(Learning Sciences and Psychological Studies)
The Ph.D. in Education is undergoing revision and changes will be implemented beginning Fall 2013. Thank you for your interest in the School of Education and we look forward to your application.
The Ph.D. in Education prepares educational researchers who are trained to interrogate, investigate and meet challenges facing diverse students, leaders and policymakers working from pre K to grade 16 environments. The UNC program is designed to foster collaboration among faculty and students from diverse disciplines, thus providing the opportunity to develop relevant research agendas. Graduates of the Ph.D. program are prepared for leadership positions in research and teaching at major universities and institutes.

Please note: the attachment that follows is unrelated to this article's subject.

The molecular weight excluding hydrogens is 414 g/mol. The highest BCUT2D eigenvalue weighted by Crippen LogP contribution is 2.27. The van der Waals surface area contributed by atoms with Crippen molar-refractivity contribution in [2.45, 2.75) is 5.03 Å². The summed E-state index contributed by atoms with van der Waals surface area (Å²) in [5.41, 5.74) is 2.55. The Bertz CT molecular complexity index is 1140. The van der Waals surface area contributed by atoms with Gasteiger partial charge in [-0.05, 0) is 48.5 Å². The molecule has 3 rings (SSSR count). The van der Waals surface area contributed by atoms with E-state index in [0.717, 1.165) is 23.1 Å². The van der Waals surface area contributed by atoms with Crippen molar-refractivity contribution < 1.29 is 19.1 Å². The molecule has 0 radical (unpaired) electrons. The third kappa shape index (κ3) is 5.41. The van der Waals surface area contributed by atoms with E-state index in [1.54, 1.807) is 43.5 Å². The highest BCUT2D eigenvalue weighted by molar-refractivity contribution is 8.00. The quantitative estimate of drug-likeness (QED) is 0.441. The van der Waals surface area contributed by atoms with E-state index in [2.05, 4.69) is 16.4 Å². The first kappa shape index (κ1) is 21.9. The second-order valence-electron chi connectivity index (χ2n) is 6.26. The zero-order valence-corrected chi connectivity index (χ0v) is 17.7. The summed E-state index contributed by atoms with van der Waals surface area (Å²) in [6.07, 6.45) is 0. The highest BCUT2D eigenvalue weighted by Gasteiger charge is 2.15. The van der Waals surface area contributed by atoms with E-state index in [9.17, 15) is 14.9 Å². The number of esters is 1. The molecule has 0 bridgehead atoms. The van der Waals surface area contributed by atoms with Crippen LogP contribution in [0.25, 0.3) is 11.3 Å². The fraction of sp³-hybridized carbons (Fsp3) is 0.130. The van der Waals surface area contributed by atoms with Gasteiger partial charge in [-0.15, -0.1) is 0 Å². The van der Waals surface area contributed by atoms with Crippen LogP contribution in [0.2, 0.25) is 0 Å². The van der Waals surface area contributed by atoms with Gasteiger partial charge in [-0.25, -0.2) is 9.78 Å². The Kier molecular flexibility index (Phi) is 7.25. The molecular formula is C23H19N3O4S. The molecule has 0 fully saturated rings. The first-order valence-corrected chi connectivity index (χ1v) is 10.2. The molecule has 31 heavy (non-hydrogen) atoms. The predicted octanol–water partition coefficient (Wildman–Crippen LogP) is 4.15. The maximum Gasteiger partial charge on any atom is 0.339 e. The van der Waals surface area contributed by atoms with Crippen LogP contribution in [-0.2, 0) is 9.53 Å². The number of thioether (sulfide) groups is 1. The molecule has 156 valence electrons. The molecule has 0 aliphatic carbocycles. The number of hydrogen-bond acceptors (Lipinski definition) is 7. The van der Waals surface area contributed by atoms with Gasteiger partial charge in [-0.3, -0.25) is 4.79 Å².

The Ph.D. in Education is organized as a single program with five research specializations: Applied Developmental Sciences and Special Education; Policy, Leadership and School Improvement; Teacher Education and Curriculum; Cultural Studies and Literacies; and Learning Sciences and Psychological Studies.